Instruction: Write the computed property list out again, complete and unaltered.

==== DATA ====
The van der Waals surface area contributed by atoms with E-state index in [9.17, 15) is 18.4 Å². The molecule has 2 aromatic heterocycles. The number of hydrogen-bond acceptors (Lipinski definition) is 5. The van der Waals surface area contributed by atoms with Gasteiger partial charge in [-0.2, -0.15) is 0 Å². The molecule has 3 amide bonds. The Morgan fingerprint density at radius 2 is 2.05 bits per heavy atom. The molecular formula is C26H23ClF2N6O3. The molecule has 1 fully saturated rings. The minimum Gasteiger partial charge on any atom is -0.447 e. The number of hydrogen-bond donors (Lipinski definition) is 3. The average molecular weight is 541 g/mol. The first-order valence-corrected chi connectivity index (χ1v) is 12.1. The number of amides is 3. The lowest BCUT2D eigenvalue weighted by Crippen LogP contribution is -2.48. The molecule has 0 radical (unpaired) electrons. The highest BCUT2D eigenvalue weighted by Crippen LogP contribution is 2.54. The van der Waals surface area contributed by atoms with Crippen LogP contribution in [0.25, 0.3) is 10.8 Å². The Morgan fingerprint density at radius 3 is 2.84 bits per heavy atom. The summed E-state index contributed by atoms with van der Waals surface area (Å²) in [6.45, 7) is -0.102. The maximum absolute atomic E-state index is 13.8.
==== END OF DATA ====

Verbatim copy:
The van der Waals surface area contributed by atoms with E-state index in [9.17, 15) is 18.4 Å². The molecule has 2 aromatic heterocycles. The number of hydrogen-bond acceptors (Lipinski definition) is 5. The van der Waals surface area contributed by atoms with Gasteiger partial charge in [-0.2, -0.15) is 0 Å². The molecule has 3 amide bonds. The Morgan fingerprint density at radius 2 is 2.05 bits per heavy atom. The molecular formula is C26H23ClF2N6O3. The molecule has 1 fully saturated rings. The minimum Gasteiger partial charge on any atom is -0.447 e. The number of hydrogen-bond donors (Lipinski definition) is 3. The average molecular weight is 541 g/mol. The first-order valence-corrected chi connectivity index (χ1v) is 12.1. The number of amides is 3. The lowest BCUT2D eigenvalue weighted by Crippen LogP contribution is -2.48. The molecule has 0 radical (unpaired) electrons. The highest BCUT2D eigenvalue weighted by Crippen LogP contribution is 2.54. The van der Waals surface area contributed by atoms with Crippen LogP contribution in [0.25, 0.3) is 10.8 Å². The Morgan fingerprint density at radius 3 is 2.84 bits per heavy atom. The summed E-state index contributed by atoms with van der Waals surface area (Å²) in [6.45, 7) is -0.102. The maximum absolute atomic E-state index is 13.8.